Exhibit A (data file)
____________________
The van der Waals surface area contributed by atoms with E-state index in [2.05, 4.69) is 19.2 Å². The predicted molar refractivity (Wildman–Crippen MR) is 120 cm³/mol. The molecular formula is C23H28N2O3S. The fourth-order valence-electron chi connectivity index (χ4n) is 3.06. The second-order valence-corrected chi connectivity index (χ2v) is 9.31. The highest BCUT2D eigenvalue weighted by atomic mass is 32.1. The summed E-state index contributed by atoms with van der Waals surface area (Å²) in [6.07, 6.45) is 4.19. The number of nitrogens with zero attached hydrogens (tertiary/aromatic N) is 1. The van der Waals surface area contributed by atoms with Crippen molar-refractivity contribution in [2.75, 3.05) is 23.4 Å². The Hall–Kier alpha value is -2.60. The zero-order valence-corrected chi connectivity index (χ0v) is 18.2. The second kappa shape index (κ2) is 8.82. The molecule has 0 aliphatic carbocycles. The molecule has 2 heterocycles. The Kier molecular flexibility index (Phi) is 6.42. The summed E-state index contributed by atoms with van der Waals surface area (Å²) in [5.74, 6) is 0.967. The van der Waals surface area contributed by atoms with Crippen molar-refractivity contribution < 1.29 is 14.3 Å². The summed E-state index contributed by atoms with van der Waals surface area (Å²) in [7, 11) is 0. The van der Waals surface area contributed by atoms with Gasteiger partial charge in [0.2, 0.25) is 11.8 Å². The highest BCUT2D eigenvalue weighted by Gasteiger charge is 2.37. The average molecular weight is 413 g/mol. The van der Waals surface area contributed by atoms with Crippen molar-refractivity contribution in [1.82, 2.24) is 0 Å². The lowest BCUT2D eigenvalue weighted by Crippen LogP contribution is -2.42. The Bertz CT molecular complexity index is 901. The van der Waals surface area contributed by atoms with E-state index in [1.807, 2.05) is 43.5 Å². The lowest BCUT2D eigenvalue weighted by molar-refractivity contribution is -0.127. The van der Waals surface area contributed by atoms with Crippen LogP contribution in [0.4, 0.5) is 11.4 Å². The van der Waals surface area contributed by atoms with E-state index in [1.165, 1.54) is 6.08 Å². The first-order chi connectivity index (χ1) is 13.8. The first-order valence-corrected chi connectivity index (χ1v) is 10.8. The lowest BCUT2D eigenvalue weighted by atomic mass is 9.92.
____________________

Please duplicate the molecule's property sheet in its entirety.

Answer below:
The van der Waals surface area contributed by atoms with E-state index in [2.05, 4.69) is 19.2 Å². The predicted molar refractivity (Wildman–Crippen MR) is 120 cm³/mol. The molecular formula is C23H28N2O3S. The fourth-order valence-electron chi connectivity index (χ4n) is 3.06. The second-order valence-corrected chi connectivity index (χ2v) is 9.31. The highest BCUT2D eigenvalue weighted by atomic mass is 32.1. The summed E-state index contributed by atoms with van der Waals surface area (Å²) in [6.07, 6.45) is 4.19. The number of nitrogens with zero attached hydrogens (tertiary/aromatic N) is 1. The van der Waals surface area contributed by atoms with Crippen molar-refractivity contribution in [2.75, 3.05) is 23.4 Å². The Hall–Kier alpha value is -2.60. The zero-order valence-corrected chi connectivity index (χ0v) is 18.2. The second kappa shape index (κ2) is 8.82. The molecule has 0 aliphatic carbocycles. The molecule has 2 heterocycles. The Kier molecular flexibility index (Phi) is 6.42. The summed E-state index contributed by atoms with van der Waals surface area (Å²) in [5.74, 6) is 0.967. The van der Waals surface area contributed by atoms with Crippen molar-refractivity contribution < 1.29 is 14.3 Å². The summed E-state index contributed by atoms with van der Waals surface area (Å²) in [7, 11) is 0. The van der Waals surface area contributed by atoms with Gasteiger partial charge in [0.2, 0.25) is 11.8 Å². The highest BCUT2D eigenvalue weighted by Gasteiger charge is 2.37. The average molecular weight is 413 g/mol. The van der Waals surface area contributed by atoms with Crippen molar-refractivity contribution in [1.82, 2.24) is 0 Å². The lowest BCUT2D eigenvalue weighted by Crippen LogP contribution is -2.42. The Bertz CT molecular complexity index is 901. The van der Waals surface area contributed by atoms with E-state index in [1.807, 2.05) is 43.5 Å². The lowest BCUT2D eigenvalue weighted by molar-refractivity contribution is -0.127. The van der Waals surface area contributed by atoms with Crippen LogP contribution in [0.4, 0.5) is 11.4 Å². The van der Waals surface area contributed by atoms with E-state index in [1.165, 1.54) is 6.08 Å². The first-order chi connectivity index (χ1) is 13.8. The first-order valence-corrected chi connectivity index (χ1v) is 10.8. The lowest BCUT2D eigenvalue weighted by atomic mass is 9.92.